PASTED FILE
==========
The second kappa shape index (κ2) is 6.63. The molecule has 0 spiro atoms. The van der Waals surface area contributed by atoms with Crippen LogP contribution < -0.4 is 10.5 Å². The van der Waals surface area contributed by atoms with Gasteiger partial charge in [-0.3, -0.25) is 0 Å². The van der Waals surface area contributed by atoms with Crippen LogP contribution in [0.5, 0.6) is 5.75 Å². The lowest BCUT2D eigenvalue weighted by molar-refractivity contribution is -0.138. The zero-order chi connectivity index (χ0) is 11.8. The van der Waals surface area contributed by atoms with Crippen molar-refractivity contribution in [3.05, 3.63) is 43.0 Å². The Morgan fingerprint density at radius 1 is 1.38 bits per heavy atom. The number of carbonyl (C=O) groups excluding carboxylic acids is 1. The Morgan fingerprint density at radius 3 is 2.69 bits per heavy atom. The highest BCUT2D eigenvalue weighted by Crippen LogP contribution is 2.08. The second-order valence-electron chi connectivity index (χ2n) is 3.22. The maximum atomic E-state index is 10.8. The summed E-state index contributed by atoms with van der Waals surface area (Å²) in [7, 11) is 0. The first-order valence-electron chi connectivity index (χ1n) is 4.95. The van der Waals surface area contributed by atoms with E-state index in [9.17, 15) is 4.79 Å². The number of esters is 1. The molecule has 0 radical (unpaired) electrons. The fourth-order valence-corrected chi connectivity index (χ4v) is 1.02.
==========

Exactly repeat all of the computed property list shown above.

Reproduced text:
The second kappa shape index (κ2) is 6.63. The molecule has 0 spiro atoms. The van der Waals surface area contributed by atoms with Crippen LogP contribution < -0.4 is 10.5 Å². The van der Waals surface area contributed by atoms with Gasteiger partial charge in [-0.3, -0.25) is 0 Å². The van der Waals surface area contributed by atoms with Crippen LogP contribution in [0.5, 0.6) is 5.75 Å². The lowest BCUT2D eigenvalue weighted by molar-refractivity contribution is -0.138. The zero-order chi connectivity index (χ0) is 11.8. The van der Waals surface area contributed by atoms with Crippen molar-refractivity contribution in [3.05, 3.63) is 43.0 Å². The Morgan fingerprint density at radius 1 is 1.38 bits per heavy atom. The number of carbonyl (C=O) groups excluding carboxylic acids is 1. The Morgan fingerprint density at radius 3 is 2.69 bits per heavy atom. The highest BCUT2D eigenvalue weighted by Crippen LogP contribution is 2.08. The second-order valence-electron chi connectivity index (χ2n) is 3.22. The maximum atomic E-state index is 10.8. The summed E-state index contributed by atoms with van der Waals surface area (Å²) in [7, 11) is 0. The first-order valence-electron chi connectivity index (χ1n) is 4.95. The van der Waals surface area contributed by atoms with E-state index in [9.17, 15) is 4.79 Å². The number of esters is 1. The molecule has 0 radical (unpaired) electrons. The fourth-order valence-corrected chi connectivity index (χ4v) is 1.02.